"Gas molecules that absorb thermal infrared radiation, and are in significant enough quantity, can force the climate system. These type of gas molecules are called greenhouse gases," Michael Daley, an associate professor of Environmental Science at Lasell College told Live Science. Carbon dioxide (CO2) and other greenhouse gases act like a blanket, absorbing IR radiation and preventing it from escaping into outer space. The net effect is the gradual heating of Earth's atmosphere and surface, a process known as global warming.
These greenhouse gases include water vapor, CO2, methane, nitrous oxide (N2O) and other gases, according to the Environmental Protection Agency (EPA). Since the dawn of the Industrial Revolution in the early 1800s, the burning of fossil fuels like coal, oil and gasoline have greatly increased the concentration of greenhouse gases in the atmosphere, especially CO2, National Oceanic and Atmospheric Administration (NOAA). "Deforestation is the second largest anthropogenic source of carbon dioxide to the atmosphere ranging between 6percent and 17 percent," said Daley.
Atmospheric CO2 levels have increased by more than 40 percent since the beginning of the Industrial Revolution, from about 280 parts per million (ppm) in the 1800s to 400 ppm today. The last time Earth's atmospheric levels of CO2 reached 400 ppm was during the Pliocene Epoch, between 5 million and 3 million years ago, according to the University of California, San Diego's Scripps Institution of Oceanography.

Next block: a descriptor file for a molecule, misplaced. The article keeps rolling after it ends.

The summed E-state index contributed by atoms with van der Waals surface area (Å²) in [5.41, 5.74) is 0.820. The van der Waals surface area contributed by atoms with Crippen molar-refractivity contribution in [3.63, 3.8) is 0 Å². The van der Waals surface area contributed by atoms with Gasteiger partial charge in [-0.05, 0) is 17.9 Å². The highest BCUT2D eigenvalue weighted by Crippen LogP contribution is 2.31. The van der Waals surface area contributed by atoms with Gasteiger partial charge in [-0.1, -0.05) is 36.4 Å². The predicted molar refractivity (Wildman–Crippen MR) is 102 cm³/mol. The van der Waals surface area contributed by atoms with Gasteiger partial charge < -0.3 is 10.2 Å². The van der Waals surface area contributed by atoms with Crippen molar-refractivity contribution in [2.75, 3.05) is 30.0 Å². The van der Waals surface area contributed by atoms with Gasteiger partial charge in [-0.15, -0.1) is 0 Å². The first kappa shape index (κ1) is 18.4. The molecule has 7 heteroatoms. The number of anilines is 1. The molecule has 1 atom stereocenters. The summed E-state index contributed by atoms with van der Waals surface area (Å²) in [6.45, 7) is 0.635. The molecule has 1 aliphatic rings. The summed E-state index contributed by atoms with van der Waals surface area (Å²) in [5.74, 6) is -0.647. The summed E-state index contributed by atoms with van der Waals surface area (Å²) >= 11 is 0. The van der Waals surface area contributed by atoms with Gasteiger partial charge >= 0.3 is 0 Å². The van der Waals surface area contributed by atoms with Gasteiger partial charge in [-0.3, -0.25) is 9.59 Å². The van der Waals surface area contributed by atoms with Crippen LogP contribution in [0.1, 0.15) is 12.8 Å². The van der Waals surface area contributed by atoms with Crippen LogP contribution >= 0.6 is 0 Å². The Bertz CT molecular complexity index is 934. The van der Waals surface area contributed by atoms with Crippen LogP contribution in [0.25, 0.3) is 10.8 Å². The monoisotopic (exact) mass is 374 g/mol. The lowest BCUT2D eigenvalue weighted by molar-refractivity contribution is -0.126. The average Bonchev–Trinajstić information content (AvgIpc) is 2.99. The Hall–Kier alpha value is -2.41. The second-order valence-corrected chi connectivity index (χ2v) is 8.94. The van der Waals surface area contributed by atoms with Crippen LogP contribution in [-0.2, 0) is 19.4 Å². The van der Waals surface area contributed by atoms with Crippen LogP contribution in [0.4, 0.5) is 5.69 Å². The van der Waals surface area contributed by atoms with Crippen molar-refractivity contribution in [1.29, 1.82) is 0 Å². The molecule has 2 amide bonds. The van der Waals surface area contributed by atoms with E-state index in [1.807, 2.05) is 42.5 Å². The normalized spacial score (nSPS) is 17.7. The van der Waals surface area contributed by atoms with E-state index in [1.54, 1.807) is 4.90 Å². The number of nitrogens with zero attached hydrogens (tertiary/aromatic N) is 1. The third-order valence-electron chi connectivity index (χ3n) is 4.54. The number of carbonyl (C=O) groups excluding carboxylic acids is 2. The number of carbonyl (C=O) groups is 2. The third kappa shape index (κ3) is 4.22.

The greenhouse effect, combined with increasing levels of greenhouse gases and the resulting global warming, is expected to have profound implications, according to the near-universal consensus of scientists.
If global warming continues unchecked, it will cause significant climate change, a rise in sea levels, increasing ocean acidification, extreme weather events and other severe natural and societal impacts, according to NASA, the EPA and other scientific and governmental bodies.
Can the greenhouse effect be reversed?
Many scientists agree that the damage to the Earth's atmosphere and climate is past the point of no return or that the damage is near the point of no return. "I agree that we have passed the point of avoiding climate change," Josef Werne, an associate professor at the department of geology & planetary science at the University of Pittsburgh told Live Science. In Werne's opinion, there are three options from this point forward:
- Do nothing and live with the consequences.
- Adapt to the changing climate (which includes things like rising sea level and related flooding).
- Mitigate the impact of climate change by aggressively enacting policies that actually reduce the concentration of CO2 in the atmosphere.
Keith Peterman, a professor of chemistry at York College of Pennsylvania, and Gregory Foy, an associate professor of chemistry at York College of Pennsylvania believes that the damage isn't to that point yet, and that international agreements and action can save the planet's atmosphere.
Additional reporting by Alina Bradford, Live Science Contributor
For the latest information on the greenhouse effect, visit:
- EPA: Inventory of U.S. Greenhouse Gas Emissions and Sinks: 1990–2012
- EPA: National Greenhouse Gas Emissions Data
- The President's Climate Action Plan, 2013